The DASH diet can help with blood pressure regulation.
People choose what they eat for various reasons.
Some people decide to eat only junk food because they enjoy the flavors.
Others choose a diet based on wanting to lose weight quickly or build muscle.
Sometimes individuals select their foods to address certain health concerns.
According to a recent Verywell article titled “Diet or Exercise: Which One Is Better for Managing Blood Pressure?” the DASH diet was designed to reduce high blood pressure.
So, what exactly does the “DASH” in the DASH diet stand for?
It is an acronym for Dietary Approaches to Stop Hypertension.
Generally, those who follow this regimen do see their blood pressure numbers decrease.
This is true whether they incorporate exercise or simply change their eating habits.
How does the DASH diet work?
One primary focus is reducing sodium intake.
The least restrictive threshold is 2,300 milligrams of sodium or 1 teaspoon of table salt each day.
For those who want to reduce blood pressure more quickly or to a greater extent, it is better to limit sodium to less than 1,500 milligrams per day.
Generally, the sodium limitations are the hardest components for people.
For those who have a diet of roughly 2,000 calories per day, the breakdown of foods would look like 6-8 servings of a grain per day, four to five serving of vegetables per day, four to five servings of fruits per day, two to three servings of low-fat dairy products per day, six or fewer servings of lean meats including poultry and fish per day, four to five servings of nuts, seeds or pulses a week, and five or fewer servings of sweets per week.
How effective are the results of the DASH diet?
Studies have demonstrated those with high blood pressure can reduce their systolic numbers by as many as 11 points.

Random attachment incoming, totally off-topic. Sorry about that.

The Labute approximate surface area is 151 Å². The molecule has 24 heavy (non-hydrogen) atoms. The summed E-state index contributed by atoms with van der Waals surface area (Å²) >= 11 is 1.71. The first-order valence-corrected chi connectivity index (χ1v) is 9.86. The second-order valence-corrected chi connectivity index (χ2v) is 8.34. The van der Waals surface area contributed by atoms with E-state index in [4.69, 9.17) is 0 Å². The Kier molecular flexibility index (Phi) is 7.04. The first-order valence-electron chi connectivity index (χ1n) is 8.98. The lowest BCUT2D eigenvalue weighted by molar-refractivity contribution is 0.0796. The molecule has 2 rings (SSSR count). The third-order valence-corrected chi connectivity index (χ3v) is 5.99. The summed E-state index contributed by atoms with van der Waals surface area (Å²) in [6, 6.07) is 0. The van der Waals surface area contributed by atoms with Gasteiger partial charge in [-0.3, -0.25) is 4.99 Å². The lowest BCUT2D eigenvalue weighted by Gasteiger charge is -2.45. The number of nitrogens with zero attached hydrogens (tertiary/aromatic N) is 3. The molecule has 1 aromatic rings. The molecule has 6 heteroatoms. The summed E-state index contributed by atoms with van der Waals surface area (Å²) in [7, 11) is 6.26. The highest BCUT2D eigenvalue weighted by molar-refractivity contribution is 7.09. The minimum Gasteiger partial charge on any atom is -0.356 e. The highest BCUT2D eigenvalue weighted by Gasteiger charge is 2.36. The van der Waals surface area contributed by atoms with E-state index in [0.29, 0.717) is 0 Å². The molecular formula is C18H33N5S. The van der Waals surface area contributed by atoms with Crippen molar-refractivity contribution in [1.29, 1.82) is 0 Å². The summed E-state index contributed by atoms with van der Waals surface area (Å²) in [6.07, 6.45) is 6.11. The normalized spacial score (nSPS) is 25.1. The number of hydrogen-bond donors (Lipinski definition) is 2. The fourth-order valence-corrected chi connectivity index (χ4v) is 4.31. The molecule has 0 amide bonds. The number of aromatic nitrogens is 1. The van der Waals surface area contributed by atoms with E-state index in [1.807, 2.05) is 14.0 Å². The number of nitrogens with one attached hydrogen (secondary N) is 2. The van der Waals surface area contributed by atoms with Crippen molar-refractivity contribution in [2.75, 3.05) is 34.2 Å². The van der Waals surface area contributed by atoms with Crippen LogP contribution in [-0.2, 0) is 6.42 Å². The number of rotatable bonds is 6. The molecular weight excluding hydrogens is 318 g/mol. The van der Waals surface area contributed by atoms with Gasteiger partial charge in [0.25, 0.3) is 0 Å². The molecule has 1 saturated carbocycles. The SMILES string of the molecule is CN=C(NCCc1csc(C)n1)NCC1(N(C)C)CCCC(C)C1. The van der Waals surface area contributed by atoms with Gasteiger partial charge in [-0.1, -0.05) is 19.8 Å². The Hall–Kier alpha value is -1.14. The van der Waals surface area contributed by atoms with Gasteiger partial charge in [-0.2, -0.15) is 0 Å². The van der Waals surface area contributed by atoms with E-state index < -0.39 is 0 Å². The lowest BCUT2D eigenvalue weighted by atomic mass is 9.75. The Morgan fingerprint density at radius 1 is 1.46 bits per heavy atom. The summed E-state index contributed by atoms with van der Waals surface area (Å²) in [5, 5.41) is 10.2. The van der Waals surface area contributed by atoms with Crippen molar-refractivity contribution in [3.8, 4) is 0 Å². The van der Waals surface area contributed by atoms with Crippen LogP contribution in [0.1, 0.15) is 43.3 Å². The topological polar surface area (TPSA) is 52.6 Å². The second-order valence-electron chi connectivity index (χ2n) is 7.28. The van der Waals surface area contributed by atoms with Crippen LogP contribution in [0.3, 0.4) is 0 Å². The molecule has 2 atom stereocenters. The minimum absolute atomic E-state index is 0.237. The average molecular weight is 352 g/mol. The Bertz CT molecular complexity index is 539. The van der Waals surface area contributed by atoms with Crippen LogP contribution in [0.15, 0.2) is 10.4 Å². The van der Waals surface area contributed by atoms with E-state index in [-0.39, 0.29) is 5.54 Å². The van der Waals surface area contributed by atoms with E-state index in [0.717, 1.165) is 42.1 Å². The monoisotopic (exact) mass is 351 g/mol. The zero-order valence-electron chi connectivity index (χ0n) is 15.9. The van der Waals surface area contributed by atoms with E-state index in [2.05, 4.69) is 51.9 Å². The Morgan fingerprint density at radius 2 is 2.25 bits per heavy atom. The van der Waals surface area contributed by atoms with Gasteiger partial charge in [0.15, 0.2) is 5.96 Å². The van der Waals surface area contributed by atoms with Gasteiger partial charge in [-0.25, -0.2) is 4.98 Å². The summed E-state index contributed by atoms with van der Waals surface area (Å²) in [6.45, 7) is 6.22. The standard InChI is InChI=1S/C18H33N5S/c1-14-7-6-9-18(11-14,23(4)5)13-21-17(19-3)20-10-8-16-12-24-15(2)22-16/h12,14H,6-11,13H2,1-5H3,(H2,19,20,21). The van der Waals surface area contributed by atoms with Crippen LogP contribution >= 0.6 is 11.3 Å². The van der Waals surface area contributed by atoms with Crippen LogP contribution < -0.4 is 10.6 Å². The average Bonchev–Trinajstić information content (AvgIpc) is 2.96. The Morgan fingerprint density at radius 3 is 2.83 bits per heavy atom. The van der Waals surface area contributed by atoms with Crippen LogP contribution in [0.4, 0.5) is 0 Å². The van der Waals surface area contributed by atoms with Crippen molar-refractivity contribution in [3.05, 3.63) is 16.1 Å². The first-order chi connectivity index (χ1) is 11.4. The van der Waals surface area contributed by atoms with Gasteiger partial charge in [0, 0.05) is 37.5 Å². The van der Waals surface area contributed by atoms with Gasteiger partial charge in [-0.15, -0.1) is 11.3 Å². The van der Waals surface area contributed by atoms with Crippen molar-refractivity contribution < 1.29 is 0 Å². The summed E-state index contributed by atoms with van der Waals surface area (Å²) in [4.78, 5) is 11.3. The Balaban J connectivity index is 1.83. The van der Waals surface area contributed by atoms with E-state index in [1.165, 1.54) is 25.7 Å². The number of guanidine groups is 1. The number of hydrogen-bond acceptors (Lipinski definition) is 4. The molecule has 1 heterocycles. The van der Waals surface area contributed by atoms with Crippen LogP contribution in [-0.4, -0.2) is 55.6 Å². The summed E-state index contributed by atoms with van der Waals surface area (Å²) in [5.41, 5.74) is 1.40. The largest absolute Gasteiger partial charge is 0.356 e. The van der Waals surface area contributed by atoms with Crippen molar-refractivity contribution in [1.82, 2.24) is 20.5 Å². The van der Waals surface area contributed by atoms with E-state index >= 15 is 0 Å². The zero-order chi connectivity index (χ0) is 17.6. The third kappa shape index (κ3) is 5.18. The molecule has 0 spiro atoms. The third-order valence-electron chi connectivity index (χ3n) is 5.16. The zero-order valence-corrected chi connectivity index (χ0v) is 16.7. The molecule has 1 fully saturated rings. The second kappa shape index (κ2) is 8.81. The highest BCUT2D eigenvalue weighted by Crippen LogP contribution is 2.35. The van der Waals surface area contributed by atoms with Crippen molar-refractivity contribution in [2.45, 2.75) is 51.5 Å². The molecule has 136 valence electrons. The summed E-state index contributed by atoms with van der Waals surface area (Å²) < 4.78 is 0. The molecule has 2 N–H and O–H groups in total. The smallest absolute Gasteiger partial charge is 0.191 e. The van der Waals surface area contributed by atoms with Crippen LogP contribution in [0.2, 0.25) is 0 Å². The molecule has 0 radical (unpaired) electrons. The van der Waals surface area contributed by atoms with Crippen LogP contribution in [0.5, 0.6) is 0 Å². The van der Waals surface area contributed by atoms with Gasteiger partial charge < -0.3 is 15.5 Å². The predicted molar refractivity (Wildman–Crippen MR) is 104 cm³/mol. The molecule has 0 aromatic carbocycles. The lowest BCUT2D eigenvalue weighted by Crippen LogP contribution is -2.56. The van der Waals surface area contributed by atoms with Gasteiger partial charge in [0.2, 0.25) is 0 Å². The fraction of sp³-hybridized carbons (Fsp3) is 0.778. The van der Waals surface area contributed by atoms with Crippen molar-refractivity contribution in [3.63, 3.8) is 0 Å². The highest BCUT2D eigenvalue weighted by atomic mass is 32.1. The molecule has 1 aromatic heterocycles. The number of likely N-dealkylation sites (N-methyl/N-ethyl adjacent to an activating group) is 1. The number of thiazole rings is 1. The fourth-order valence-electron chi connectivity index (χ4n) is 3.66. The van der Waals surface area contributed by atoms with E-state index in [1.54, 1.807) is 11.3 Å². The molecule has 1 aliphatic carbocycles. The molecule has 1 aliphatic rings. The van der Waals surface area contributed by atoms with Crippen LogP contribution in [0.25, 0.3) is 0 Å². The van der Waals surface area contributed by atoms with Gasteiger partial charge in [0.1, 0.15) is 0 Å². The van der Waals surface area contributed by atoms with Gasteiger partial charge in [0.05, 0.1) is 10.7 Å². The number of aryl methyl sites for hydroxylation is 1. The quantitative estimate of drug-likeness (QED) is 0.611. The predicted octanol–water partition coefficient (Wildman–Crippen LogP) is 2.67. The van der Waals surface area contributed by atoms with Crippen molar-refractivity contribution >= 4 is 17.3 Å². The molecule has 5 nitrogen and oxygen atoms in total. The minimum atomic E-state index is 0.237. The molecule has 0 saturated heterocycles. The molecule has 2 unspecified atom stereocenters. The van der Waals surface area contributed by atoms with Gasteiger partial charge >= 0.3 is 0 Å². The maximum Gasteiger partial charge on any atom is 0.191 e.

Although those who have borderline high blood pressure do not experience such dramatic results, their blood pressure numbers tend to decrease.
The DASH diet is less of a diet and more of a balanced eating plan.
It focuses on incorporating nutrient-rich foods and minimizing salt intake.
Apart from the focus on sodium reduction, it is fairly similar to the Mediterranean diet.
Although diet is an important component of cardiovascular health, improvements are higher for those who regularly exercise.
Getting your heart pumping regularly will strengthen this vital muscle and lower blood pressure as a result of more efficient pumping.
By pairing light resistance training with 75 minutes of vigorous aerobic exercise or 150 minutes of moderate aerobic exercise and the DASH diet, you will be making positive choices for your blood pressure and heart health.
Have you thought about getting back to running but have been sedentary for a spell?
Remember that a journey of a thousand miles begins with a single step.
Reference: Verywell (July 26, 2023) “Diet or Exercise: Which One Is Better for Managing Blood Pressure?”